All anglers, it seems, have a favorite type of lure. For those of you who have not yet chosen that lure, allow me to make a case for the spinnerbait. Spinnerbaits are among the most versatile lures in bass fishing. They can be used as a search bait when trying to locate fish, can be used any time of year, they can be fished anywhere in the water column, and offer a variety of presentation methods. This article will explore the reasons that you should employ spinnerbaits in your arsenal, and consider making it your “go to” bait.
Spinnerbaits are among the best search baits available. They allow the angler to cover a lot of water in a short period of time to find aggressive fish. This can be important for tournament anglers who need to quickly get a limit into the boat. It is just as important for the casual angler who wants bragging rights over his or her friends and family.
Spinnerbaits are great for use no matter what time of year you are fishing. They make fantastic baits in the early spring when the bass are starting to actively feed prior to the spawn. Spinnerbaits will produce fish in the dead of winter if fished slowly and allowed to bounce off of bottom structure.
The nature of the spinnerbait allows it to be fished anywhere in the water column. As mentioned in the previous paragraph, the spinnerbait can be fished on the bottom of the body of water that you are fishing. A faster retrieve will cause the spinnerbait to run just under the water’s surface, creating a wake. The fact that it can be fished at any depth from just under the surface to the bottom allows the spinnerbait to be used to target suspended bass.
The ability to vary the way that it is fished is another selling point of the spinnerbait. Bouncing the spinnerbait off of structure, such as tree stumps, can trigger a reaction strike from bass. Casting a spinnerbait over submerged vegetation and retrieving so that it just comes through the tops of the grass can also be a great fish producing tactic.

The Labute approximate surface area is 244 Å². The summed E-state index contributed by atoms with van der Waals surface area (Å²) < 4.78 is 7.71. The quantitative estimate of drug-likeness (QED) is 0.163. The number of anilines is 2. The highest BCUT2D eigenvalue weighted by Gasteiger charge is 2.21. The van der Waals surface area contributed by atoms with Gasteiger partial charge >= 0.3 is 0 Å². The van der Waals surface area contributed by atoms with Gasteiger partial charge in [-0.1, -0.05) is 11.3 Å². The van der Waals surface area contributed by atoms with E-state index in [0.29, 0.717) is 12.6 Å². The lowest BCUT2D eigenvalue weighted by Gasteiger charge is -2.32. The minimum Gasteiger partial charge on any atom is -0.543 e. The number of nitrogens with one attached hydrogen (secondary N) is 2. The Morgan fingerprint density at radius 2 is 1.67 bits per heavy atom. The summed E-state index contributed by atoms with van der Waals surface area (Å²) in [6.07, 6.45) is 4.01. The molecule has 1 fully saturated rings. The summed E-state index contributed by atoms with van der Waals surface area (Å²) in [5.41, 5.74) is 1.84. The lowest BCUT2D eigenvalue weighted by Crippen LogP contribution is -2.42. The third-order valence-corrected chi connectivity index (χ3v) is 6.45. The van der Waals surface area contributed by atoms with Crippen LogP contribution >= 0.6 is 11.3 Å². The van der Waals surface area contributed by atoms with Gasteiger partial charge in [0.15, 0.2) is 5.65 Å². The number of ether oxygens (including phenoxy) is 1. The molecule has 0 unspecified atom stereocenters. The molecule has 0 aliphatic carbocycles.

One of my favorite presentations with a spinnerbait is to let it fall at the edge of structure. The structure can be anything from submerges grass beds to a tree limb. The key to this presentation is that the lure be allowed to fall straight down along the structure, staying as close to the grass edge or tree limb as possible. The blades on the spinnerbait will slow the fall. The resemblance to dying prey will often trigger a strike from even the wariest of bass.
For those of you just starting out with spinnerbaits, I will make a couple of recommendations on blades and colors. I like to keep things simple with spinnerbaits. For night fishing or fishing murky or stained water, chose a dark color with Colorado blades. This combination allows the fish to see the lure better, and the Colorado blades put off a lot of vibration, allowing the bass to find it in the first place. For fishing clearer water, stick with white or chartreuse and willow leaf blades. The willow leaf blades put off more flash than the Colorado blades and less vibration, which can spook fish in clear water. In addition, the willow leaf blades are more weed resistant, allowing you to fish in and around hydrilla and milfoil more effectively.
I hope that this introduction to spinnerbaits has given you the inspiration to try them on your next outing. The versatility of the spinnerbait makes it a great addition to any tackle box. See you on the water.